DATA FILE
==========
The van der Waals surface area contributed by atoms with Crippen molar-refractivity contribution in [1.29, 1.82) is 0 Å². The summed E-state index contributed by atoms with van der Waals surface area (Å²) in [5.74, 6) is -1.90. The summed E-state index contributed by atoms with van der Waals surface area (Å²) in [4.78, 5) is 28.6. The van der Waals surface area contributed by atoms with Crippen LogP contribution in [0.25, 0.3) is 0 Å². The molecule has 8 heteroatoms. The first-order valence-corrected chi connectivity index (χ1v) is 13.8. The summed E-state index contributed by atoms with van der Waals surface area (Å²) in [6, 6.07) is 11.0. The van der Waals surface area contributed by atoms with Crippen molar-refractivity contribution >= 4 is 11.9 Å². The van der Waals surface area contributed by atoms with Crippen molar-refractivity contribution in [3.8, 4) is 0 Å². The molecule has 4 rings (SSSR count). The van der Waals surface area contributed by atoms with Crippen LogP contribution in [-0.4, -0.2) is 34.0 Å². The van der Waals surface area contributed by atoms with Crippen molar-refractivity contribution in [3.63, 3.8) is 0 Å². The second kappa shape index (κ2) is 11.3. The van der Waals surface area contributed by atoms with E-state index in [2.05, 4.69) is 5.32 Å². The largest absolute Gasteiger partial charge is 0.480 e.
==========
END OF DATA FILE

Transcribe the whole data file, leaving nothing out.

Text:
The van der Waals surface area contributed by atoms with Crippen molar-refractivity contribution in [1.29, 1.82) is 0 Å². The summed E-state index contributed by atoms with van der Waals surface area (Å²) in [5.74, 6) is -1.90. The summed E-state index contributed by atoms with van der Waals surface area (Å²) in [4.78, 5) is 28.6. The van der Waals surface area contributed by atoms with Crippen LogP contribution in [0.25, 0.3) is 0 Å². The molecule has 8 heteroatoms. The first-order valence-corrected chi connectivity index (χ1v) is 13.8. The summed E-state index contributed by atoms with van der Waals surface area (Å²) in [6, 6.07) is 11.0. The van der Waals surface area contributed by atoms with Crippen molar-refractivity contribution >= 4 is 11.9 Å². The van der Waals surface area contributed by atoms with Crippen molar-refractivity contribution in [3.8, 4) is 0 Å². The molecule has 4 rings (SSSR count). The van der Waals surface area contributed by atoms with Crippen LogP contribution in [-0.4, -0.2) is 34.0 Å². The van der Waals surface area contributed by atoms with Crippen molar-refractivity contribution in [3.63, 3.8) is 0 Å². The second kappa shape index (κ2) is 11.3. The van der Waals surface area contributed by atoms with E-state index in [2.05, 4.69) is 5.32 Å². The largest absolute Gasteiger partial charge is 0.480 e.